Uber is a company that I admire. I like taking it and I believe they are not going anywhere no matter how many angry cabs drivers block the streets. Technology is not something bad or good, just like steel is not bad or good. It’s just that our laws are not up to date for these new an upcoming companies. Companies like Uber take on the establishment and left the old guard gritting their teeth. Fast growing companies like Uber constantly need money. Uber is still a private company and we don’t have access to financials. Various media have reported that Uber is burning over $500 million a quarter. It could be an exaggeration but it’s reasonable to think they are burning through a lot of cash since they are constantly looking for money. Uber is not profitable and probably won’t be for a long time. A company like Uber is still allowed to exist because the capital market let it exist. If the tide turned, like it did with the dotcom boom in 2000, it could become a bust.

Companies that you admire and love doesn’t necessarily make it a great investment. I like Twitter, it doesn’t mean it’s a great investment. You still need to focus on the fundamentals. You still need to ask how you are going to make a return on that investment. Especially if the company is burning through cash. Interesting fun companies doesn’t necessary = I will be rich. A company like Uber can’t pay a dividend or buyback shares. So you are entirely hoping that the next valuation round will be higher (and you are diluting your ownership too). It’s the greater fool theory. Now I’m not saying Uber is a bad investment. We barely know anything about its finances. It might turn out to a great investment. I don’t know.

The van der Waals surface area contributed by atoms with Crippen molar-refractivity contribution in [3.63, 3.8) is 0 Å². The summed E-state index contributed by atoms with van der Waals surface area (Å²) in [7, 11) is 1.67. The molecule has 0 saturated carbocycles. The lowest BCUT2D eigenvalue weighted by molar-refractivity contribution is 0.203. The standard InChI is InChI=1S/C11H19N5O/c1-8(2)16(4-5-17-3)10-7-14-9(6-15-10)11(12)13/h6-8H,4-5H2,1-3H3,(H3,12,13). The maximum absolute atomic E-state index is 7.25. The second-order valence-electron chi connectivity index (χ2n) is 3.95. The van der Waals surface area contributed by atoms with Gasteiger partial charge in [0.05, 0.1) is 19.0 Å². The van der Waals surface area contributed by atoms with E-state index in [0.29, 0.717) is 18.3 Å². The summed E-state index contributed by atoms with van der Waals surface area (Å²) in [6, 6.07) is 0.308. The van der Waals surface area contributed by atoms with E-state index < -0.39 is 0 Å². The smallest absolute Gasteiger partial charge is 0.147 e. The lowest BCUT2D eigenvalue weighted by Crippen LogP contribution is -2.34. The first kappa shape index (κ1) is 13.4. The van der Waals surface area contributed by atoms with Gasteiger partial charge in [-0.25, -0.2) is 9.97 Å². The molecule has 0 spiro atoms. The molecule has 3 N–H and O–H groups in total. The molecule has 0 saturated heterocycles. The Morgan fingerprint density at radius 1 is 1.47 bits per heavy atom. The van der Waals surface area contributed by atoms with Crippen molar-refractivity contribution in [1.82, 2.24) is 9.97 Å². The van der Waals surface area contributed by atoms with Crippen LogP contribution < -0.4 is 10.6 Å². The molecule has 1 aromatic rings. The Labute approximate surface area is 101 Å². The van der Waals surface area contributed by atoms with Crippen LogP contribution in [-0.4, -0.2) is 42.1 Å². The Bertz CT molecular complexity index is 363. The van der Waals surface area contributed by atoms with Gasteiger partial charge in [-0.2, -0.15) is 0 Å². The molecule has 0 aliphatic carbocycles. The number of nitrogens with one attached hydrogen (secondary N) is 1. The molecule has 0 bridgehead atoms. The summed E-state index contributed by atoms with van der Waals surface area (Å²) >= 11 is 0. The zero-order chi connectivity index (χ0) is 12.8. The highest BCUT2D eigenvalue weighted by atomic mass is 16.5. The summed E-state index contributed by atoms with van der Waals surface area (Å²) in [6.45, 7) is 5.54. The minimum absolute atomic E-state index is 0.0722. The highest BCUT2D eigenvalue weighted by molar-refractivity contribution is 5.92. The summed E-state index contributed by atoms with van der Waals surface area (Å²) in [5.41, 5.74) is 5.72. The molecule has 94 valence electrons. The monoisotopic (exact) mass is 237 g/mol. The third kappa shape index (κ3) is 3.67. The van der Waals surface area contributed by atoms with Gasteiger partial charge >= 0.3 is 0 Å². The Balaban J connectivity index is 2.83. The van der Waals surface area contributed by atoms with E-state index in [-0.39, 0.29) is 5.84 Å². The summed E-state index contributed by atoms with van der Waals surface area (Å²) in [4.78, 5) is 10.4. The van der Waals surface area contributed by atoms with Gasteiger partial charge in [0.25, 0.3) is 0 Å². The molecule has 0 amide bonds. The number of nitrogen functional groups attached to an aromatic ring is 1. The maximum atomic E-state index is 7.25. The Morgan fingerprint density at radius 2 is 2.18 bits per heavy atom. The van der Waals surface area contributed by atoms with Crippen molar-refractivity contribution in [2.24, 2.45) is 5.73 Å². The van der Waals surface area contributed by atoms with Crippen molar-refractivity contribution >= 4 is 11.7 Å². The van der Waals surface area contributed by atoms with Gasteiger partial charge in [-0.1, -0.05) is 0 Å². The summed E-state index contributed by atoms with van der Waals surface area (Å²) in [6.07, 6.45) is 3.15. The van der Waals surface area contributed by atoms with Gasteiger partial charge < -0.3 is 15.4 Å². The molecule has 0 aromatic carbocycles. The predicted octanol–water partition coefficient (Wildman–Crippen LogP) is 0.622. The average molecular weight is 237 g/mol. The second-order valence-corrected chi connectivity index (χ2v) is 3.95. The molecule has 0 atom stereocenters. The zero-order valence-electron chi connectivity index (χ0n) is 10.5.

I suggest you read the article, Banks Passed Up Uber Share Sale on Lack of Data from Bloomberg. Credits to François Denault,  an excellent value investor in Montreal for the find.

The articles says that at least two investment banks passed on selling shares of Uber to their high-net worth clients — shares eventually sold by other banks in January — because the ride-share company wasn’t willing to provide financial details about its business. The 290-page Uber prospectus Morgan Stanley sent to prospective investors before the January stock sale didn’t include Uber’s net income or annual revenue. The New York-based bank addressed the lack of data in its prospectus, and love that part, by saying “the development of insights and big ideas is valuable to the investment process, whereas obsession over incremental ‘information’ flow is not.” I just love how you can spin so much b.s. and still get the money you need. Good for them. But there’s a lot of suckers out there. We live in a weird era. Reminds me of Trump with his “alternative facts” and “we disagree about the facts”.